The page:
Councilors by and large do not hear much from constituents on individual issues (like fixing a pothole). Most residents don’t know their councilors. Some councilors had office hours prior to COVID, but those fell off over the last two years. Most councilors opted to provide only the minimum of district meetings (two per year). It’s a fact that councilors do not have the bandwidth to deal with individual constituent issues, though some do try. In order to be able to meaningfully serve constituents, we would need staff, which councilors don’t have. Generally speaking, constituents are just referred to the town manager and departments with regard to town services issues.
On the other hand, the council as a whole has heard from hundreds of constituents on major issues before the council. Over 1000 people signed the moratorium petition. The Citizens For Better Planning group showed up for all kinds of meetings, even at inconvenient times. People have written to their councilors every week. Councilors hear from residents all the time, but the majority choose not to listen and, even worse, to disparage those who take the time to try to make their views known.The majority has chosen to only “hear” and empower constituents with whom they agree, especially on their development agenda, which serves very parochial interests and potentially hurts a broad swath of downtown residents (I guess they hear the 35 people who signed the opposing petition, including owners, developers and others with a financial interest in downtown building.) This is hardly empowerment.
Failing to institute the promised ranked choice voting for this fall’s election is a major failing of this council, though they claim that the matter was really beyond their control. But they chose to follow an unnecessarily slow route, which resulted in delaying action and revealing their priorities. Ranked Choice voting might have made a difference in this race. Hopefully we’ll have it for the next.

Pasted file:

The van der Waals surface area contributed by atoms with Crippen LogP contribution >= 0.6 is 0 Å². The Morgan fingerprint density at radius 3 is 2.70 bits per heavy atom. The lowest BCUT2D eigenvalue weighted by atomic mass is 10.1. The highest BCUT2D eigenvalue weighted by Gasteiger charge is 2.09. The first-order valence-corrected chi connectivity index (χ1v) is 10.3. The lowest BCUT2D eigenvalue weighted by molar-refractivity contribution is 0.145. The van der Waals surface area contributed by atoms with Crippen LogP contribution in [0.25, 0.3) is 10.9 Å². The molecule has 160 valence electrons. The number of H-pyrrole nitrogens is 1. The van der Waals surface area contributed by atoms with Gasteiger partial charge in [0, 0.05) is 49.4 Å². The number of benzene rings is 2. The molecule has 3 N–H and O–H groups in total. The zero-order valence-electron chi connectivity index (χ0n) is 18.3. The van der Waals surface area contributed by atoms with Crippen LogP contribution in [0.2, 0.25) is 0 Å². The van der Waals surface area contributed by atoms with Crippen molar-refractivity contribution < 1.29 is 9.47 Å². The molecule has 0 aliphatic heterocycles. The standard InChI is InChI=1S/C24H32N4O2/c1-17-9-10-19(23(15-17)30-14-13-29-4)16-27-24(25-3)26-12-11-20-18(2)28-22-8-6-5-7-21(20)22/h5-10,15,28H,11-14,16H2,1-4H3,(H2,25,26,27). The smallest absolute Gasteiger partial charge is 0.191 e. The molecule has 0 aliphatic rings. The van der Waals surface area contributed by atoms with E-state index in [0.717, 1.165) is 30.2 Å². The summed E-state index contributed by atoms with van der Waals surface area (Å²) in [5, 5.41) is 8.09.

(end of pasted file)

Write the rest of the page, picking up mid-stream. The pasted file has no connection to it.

What are the solutions?
- Vote for candidates that represent voices not currently heard. We don’t need voices representing developers.
- Call Amherst Forward PAC out on its development agenda.
- Replace councilors who show disrespect for constituents who speak up or who raise questions or criticize.
- Get informed! Find out about what each candidate supports. Examine the issues and what’s at stake. Don’t vote for candidates just because they are the only ones running or because they have a catchy slogan. Figure out where they stand on key issues, including voter empowerment. Don’t believe vague claims of support for climate action. Support candidates who say they will support full implementation of the 2025 climate action plan. Don’t believe incumbents who say they supported inclusionary zoning just because they voted for it. The majority blocked it for two years before being shamed into voting for it. You can always write in a candidate. And remember to vote for at-large candidates.
- Support creation of support staff for town councilors so that they may more meaningfully provide constituent services.
In my next column I will take up public participation—what the Charter promised and what we have.
Darcy DuMont is a member of the Amherst Energy and Climate Action Committee, founding member of Local Energy Advocates of Western MA and an Amherst Town Councilor representing District 5. Views expressed are hers and not those of the Town Council.